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Effect of the P-glycoprotein inhibitor, R(+)-verapamil on the drug susceptibility of a triclabendazole-resistant isolate of Fasciola hepatica.


Vet Parasitol. 2013 Mar 22;


Authors: Savage J, Meaney M, Brennan GP, Hoey E, Trudgett A, Fairweather I


Abstract

A study has been carried out to investigate whether the action of triclabendazole (TCBZ) against Fasciola hepatica is altered by the inhibition of P-glycoprotein (Pgp)-linked drug efflux pumps. The Sligo TCBZ-resistant and Cullompton TCBZ-susceptible fluke isolates were used for these experiments and the Pgp inhibitor selected was R(+)-verapamil [R-VPL]. In the first experiment, flukes were initially incubated for 2h in R-VPL (100μM), then incubated for a further 22h in R-VPL+triclabendazole sulphoxide (TCBZ.SO) (50μg/ml, or 0.1327μM). For controls, flukes were incubated for 24h in R-VPL and TCBZ.SO on their own. In a second experiment, flukes were removed from the incubation media following cessation of movement. In the third experiment, Sligo flukes were incubated in lower concentrations of R-VPL (10μM) and TCBZ.SO (15μg/ml, or 0.0398μM). Morphological changes resulting from drug treatment and following Pgp inhibition were assessed by means of scanning electron microscopy. Incubation in R-VPL alone had minimal effect on either isolate. After treatment with TCBZ.SO alone, there was greater surface disruption to the Cullompton than Sligo isolate. However, combined treatment of R-VPL+TCBZ.SO led to more severe surface changes to the Sligo isolate than with TCBZ.SO on its own; this potentiation of drug activity was not seen with the Cullompton isolate. The phenomenon was evident at both concentrations of TCBZ.SO. Inclusion of R-VPL in the incubation medium also reduced the time taken for the flukes to become inactive; again, this effect was more distinct with the Sligo isolate. The results of this study support the concept of altered drug efflux in TCBZ-resistant flukes and indicate that drug transporters may play a role in the development of drug resistance.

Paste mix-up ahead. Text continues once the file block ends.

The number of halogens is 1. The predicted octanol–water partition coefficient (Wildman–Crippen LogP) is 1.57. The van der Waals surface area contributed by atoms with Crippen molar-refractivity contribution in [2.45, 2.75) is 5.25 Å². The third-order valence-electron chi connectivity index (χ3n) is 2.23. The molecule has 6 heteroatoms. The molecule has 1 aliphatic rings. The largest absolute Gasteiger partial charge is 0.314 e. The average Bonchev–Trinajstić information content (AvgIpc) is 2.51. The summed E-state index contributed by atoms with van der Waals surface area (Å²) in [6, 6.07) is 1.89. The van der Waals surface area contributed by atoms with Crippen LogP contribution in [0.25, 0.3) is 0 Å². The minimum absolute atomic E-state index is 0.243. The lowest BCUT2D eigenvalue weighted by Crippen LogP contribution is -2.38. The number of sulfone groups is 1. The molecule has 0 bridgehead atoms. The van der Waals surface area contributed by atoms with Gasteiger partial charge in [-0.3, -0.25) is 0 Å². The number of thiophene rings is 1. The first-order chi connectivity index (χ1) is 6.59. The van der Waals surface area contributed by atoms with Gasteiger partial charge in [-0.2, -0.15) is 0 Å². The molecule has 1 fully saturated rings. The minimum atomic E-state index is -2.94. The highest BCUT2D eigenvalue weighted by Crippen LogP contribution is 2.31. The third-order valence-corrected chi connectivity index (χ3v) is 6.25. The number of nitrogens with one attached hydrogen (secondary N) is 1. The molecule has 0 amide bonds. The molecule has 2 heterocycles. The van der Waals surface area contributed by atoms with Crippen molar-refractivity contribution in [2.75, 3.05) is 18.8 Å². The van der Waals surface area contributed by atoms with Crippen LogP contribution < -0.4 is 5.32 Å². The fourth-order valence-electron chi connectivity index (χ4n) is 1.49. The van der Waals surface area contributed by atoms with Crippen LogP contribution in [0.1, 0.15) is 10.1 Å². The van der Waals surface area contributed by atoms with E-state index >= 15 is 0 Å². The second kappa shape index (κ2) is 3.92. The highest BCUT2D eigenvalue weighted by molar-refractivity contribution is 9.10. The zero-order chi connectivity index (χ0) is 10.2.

PMID: 23597772 [PubMed - as supplied by publisher]